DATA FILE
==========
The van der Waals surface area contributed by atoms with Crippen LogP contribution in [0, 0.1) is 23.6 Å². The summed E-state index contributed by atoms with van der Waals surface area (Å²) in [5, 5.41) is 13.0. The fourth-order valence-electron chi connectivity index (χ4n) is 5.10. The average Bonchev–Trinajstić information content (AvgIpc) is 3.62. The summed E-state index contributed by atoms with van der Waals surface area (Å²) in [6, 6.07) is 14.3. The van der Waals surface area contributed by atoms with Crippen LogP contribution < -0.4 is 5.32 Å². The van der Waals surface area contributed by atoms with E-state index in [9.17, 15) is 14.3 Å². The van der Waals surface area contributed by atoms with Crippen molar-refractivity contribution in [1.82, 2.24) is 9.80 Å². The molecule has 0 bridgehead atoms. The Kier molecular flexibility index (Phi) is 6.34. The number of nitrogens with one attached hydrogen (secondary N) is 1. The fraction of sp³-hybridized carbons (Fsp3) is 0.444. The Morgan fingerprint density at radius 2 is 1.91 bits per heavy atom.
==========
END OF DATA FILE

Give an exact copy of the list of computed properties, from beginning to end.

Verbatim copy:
The van der Waals surface area contributed by atoms with Crippen LogP contribution in [0, 0.1) is 23.6 Å². The summed E-state index contributed by atoms with van der Waals surface area (Å²) in [5, 5.41) is 13.0. The fourth-order valence-electron chi connectivity index (χ4n) is 5.10. The average Bonchev–Trinajstić information content (AvgIpc) is 3.62. The summed E-state index contributed by atoms with van der Waals surface area (Å²) in [6, 6.07) is 14.3. The van der Waals surface area contributed by atoms with Crippen LogP contribution < -0.4 is 5.32 Å². The van der Waals surface area contributed by atoms with E-state index in [9.17, 15) is 14.3 Å². The van der Waals surface area contributed by atoms with Crippen molar-refractivity contribution in [1.82, 2.24) is 9.80 Å². The molecule has 0 bridgehead atoms. The Kier molecular flexibility index (Phi) is 6.34. The number of nitrogens with one attached hydrogen (secondary N) is 1. The fraction of sp³-hybridized carbons (Fsp3) is 0.444. The Morgan fingerprint density at radius 2 is 1.91 bits per heavy atom.